This 23 August 2016 video is called China destroys seized ivory in illegal trade crackdown.
From the African Wildlife Foundation:
Stop ivory sales: Protect elephants
Africa’s elephants are in crisis, with the number lost to poaching exceeding 30,000 a year. Sadly, these majestic animals are killed to feed the demand for unnecessary ivory trinkets.
This is driving a beloved species toward extinction and undermining the African economy as one of its primary tourism drivers disappears.
The African Wildlife Foundation, our followers and the worldwide conservation community, have already persuaded numerous governments to ban their domestic ivory trade.
Now it’s Taiwan’s turn. A total ban would support the resolution reached by the Convention on International Trade in Endangered Species of Wild Fauna and Flora (CITES) COP 17 to prohibit all ivory trade. It would also prevent wildlife traffickers from using Taiwan’s legal ivory trade as cover for transporting other wildlife contraband.
Sign the pledge telling Taiwan to join the worldwide movement to protect elephants and set an example for others in the region to follow.
Africa’s elephants are in serious trouble. Sign the pledge so our children and our children’s children will be able to appreciate healthy populations of wild elephants long in the future.
Add your name to AWF’s petition.
DNA from seized elephant ivory unmasks 3 big trafficking cartels in Africa. Such scientific sleuthing can aid efforts to curb wildlife crime. By Laurel Hamers, 2:00pm, September 19, 2018.
Reblogged this on Die Erste Eslarner Zeitung – Aus und über Eslarn, sowie die bayerisch-tschechische Region!.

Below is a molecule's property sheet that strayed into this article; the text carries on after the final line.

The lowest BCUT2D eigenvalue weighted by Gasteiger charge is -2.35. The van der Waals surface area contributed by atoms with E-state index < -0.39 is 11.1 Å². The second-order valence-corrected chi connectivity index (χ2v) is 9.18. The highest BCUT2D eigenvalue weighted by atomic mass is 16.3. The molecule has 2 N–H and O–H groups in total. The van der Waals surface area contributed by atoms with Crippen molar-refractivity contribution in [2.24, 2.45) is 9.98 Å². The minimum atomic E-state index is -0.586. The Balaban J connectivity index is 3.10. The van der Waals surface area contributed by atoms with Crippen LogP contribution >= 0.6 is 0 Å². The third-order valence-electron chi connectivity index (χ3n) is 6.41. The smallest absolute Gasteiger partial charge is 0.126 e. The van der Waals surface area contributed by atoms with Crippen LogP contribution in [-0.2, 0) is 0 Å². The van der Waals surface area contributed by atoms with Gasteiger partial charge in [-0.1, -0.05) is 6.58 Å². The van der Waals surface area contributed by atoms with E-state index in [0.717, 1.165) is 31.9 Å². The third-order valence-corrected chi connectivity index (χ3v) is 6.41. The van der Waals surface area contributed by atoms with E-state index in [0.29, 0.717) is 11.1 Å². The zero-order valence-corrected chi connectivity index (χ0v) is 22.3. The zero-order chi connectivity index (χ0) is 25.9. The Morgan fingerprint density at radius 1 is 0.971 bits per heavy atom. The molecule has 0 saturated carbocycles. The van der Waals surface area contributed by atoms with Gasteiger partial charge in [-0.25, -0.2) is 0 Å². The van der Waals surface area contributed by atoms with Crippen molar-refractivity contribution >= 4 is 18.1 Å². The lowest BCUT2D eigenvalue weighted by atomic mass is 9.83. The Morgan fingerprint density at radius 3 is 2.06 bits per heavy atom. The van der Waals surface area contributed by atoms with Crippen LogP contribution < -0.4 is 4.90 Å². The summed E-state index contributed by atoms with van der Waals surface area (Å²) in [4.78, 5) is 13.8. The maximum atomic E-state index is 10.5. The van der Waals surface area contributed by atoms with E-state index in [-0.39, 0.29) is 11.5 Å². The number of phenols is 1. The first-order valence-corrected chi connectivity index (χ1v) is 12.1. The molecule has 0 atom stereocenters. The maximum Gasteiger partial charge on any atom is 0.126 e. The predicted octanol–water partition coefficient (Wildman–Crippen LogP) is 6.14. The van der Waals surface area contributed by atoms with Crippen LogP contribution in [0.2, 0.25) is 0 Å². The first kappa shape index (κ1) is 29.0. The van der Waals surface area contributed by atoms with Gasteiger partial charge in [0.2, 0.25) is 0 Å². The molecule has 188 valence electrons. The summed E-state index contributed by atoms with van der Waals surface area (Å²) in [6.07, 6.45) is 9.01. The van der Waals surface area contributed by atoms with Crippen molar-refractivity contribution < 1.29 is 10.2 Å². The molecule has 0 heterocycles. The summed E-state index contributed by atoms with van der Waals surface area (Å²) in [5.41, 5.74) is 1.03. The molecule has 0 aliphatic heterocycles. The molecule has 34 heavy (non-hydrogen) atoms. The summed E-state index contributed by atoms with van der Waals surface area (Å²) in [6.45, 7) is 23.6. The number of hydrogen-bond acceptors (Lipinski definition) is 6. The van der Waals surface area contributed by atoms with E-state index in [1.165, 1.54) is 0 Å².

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Saturday 7th October 2017
by Lamiat Sabin in Britain
THE government’s plan to outlaw the sale of ivory is “long overdue,” Labour said yesterday amid warnings that elephants are facing extinction.
Environment Secretary Michael Gove has set out proposals for a near-total ban and said that drastic declines in elephant populations fuelled by poaching “shames our generation.”
Around 20,000 elephants are being killed annually for their tusks, experts warn, and the animals could become extinct within decades in some African countries if current rates of poaching continue.
But shadow environment secretary Sue Hayman said that a near-ban was not enough and full prohibition would be welcome.
She said: “A total ban on trading ivory is long overdue.
“It will be crucial to scrutinise any exemptions to the trade ban being proposed and to ensure these proposals are comprehensive and followed through.”
Conservation groups have called for a ban amid concerns the legal market in ivory has been used as a cover for illegal ivory trade.
Britain also makes legal shipments of antiques to Asia, which fuels the world’s largest ivory markets and also encourages poaching.
Existing rules allow for “worked” or carved items produced before March 3 1947 to be sold in Britain while sale of raw ivory of any age is prohibited.
Under the new proposals, which are being put out for consultation, sales of the older worked items would be banned.
Piano keys, items with small amounts of ivory, sales to and between museums and items with significant historical or cultural value would be exempted.
WWF chief executive Tanya Steele said that a global effort must be made involving China and south-east Asia.
The US has introduced a near-total ban while China and Hong Kong have announced plans to close their domestic markets.
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